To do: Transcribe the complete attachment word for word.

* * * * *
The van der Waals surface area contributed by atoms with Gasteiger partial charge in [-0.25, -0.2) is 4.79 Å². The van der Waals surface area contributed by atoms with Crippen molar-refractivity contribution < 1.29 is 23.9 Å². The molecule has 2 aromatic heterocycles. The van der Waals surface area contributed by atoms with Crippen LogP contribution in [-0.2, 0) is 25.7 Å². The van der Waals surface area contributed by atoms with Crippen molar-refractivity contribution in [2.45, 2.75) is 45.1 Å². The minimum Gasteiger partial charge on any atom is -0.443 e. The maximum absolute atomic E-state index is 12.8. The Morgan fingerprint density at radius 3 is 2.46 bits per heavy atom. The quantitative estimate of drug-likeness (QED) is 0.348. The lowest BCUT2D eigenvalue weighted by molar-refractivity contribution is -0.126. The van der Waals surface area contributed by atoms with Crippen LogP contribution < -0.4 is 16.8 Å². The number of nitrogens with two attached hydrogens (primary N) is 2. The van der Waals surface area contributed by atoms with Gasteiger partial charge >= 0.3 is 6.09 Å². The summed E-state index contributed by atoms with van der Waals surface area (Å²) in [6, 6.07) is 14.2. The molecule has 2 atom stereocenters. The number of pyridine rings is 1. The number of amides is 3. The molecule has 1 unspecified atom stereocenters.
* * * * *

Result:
The van der Waals surface area contributed by atoms with Gasteiger partial charge in [-0.25, -0.2) is 4.79 Å². The van der Waals surface area contributed by atoms with Crippen molar-refractivity contribution < 1.29 is 23.9 Å². The molecule has 2 aromatic heterocycles. The van der Waals surface area contributed by atoms with Crippen LogP contribution in [-0.2, 0) is 25.7 Å². The van der Waals surface area contributed by atoms with Crippen molar-refractivity contribution in [2.45, 2.75) is 45.1 Å². The minimum Gasteiger partial charge on any atom is -0.443 e. The maximum absolute atomic E-state index is 12.8. The Morgan fingerprint density at radius 3 is 2.46 bits per heavy atom. The quantitative estimate of drug-likeness (QED) is 0.348. The lowest BCUT2D eigenvalue weighted by molar-refractivity contribution is -0.126. The van der Waals surface area contributed by atoms with Crippen LogP contribution < -0.4 is 16.8 Å². The number of nitrogens with two attached hydrogens (primary N) is 2. The van der Waals surface area contributed by atoms with Gasteiger partial charge >= 0.3 is 6.09 Å². The summed E-state index contributed by atoms with van der Waals surface area (Å²) in [6, 6.07) is 14.2. The molecule has 2 atom stereocenters. The number of pyridine rings is 1. The number of amides is 3. The molecule has 1 unspecified atom stereocenters.